The Worship Wild West

Over the past quarter century, a dramatic change has taken place in the way that congregations receive new hymns. Formerly, churches sang out of hymnals. These hymnals were limited in the number of hymns that they could include, and the hymnal editor assessed the merit of each inclusion. Of course, none of these editors had perfect judgment, but they all kept much that was unsingable, unworthy, or both from appearing before the congregation. They were gatekeepers.

Today, there are no gatekeepers. Anybody with a passing knowledge of Finale or other music-notation software can make slides for a hymn or a praise song, and any song leader who can read music or find the tune on YouTube can introduce it to the assembly. We live in the worship Wild West.

This creates two main problems. First, the vast number of unfamiliar hymns introduced makes worship more difficult for Christians who can't read music. Recently, my brother-in-law and his wife visited my congregation. Out of nine hymns in the service, they knew only two or three. My sister-in-law is a devoted disciple of Jesus, but she isn't an ace sightreader. Consequently, worship was a struggle for her, and her struggle is repeated countless times every Sunday in churches across the country.

The solution to the problem is not to freeze the repertoire and introduce no more new hymns. However, we must remember that every new hymn comes with a price tag. If we bring in too many, we will overdraw our account. 

Second, the quality of many new hymns and praise songs is inferior. This has always been true. Most hymns written in any era don't deserve to be sung. However, the weak hymns of bygone centuries mercifully have been forgotten, while the weak hymns of today regularly make their way from Christian radio into our slide decks.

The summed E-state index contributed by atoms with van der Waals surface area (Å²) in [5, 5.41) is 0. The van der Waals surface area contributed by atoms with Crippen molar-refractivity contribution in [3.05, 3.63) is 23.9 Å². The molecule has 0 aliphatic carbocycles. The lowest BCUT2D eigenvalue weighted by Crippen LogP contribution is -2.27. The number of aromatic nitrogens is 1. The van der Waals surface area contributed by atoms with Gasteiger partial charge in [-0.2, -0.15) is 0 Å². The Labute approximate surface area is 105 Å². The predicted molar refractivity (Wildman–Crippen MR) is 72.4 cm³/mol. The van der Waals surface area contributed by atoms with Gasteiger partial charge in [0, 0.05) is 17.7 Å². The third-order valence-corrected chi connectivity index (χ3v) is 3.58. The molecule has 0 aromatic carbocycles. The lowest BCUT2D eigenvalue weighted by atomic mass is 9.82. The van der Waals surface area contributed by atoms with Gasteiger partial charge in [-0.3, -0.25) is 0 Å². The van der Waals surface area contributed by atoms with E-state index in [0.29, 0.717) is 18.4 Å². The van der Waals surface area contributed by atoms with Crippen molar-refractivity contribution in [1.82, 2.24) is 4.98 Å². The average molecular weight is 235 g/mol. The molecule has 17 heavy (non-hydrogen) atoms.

Spiritual songs can fall short in several different ways, but for various reasons, I wish to focus on shortfalls in content. The correct question here is not whether a song is “Scriptural” or contains some minimal amount of teaching. Would we apply that standard to a sermon or Bible class? Instead, we should ask whether it thoughtfully and powerfully expresses the truth of the word. 

This standard is appropriate not only for songs of instruction but also for songs of praise. Consider the Psalms, which contain the greatest expressions of worship ever offered from human lips. None of the praise psalms are shallow. All of them are deep, rich, and thought-provoking. When we prune the trendy, thoughtless, and emotionally manipulative from the songs that we sing, we will bring our worship into closer alignment with this inspired model.

Recently, I was talking hymns with a friend of mine. He mentioned that he was trying to introduce some new hymns where he worships, but the elders there regarded his efforts skeptically. Frankly, I think this is appropriate. Our default should not be to introduce and incorporate a new song. It should be to reject and exclude. Only hymns of merit, comparable to the great hymns of centuries gone by, should overcome this presumption. Every addition should enrich our repertoire rather than diluting it.

We don't need more songs to sing. We need more good songs, songs that will draw the worshipper closer to God and help them on to heaven. This may be the era of the worship Wild West, but that doesn't mean that we have to embrace every new hymn that comes drifting into town.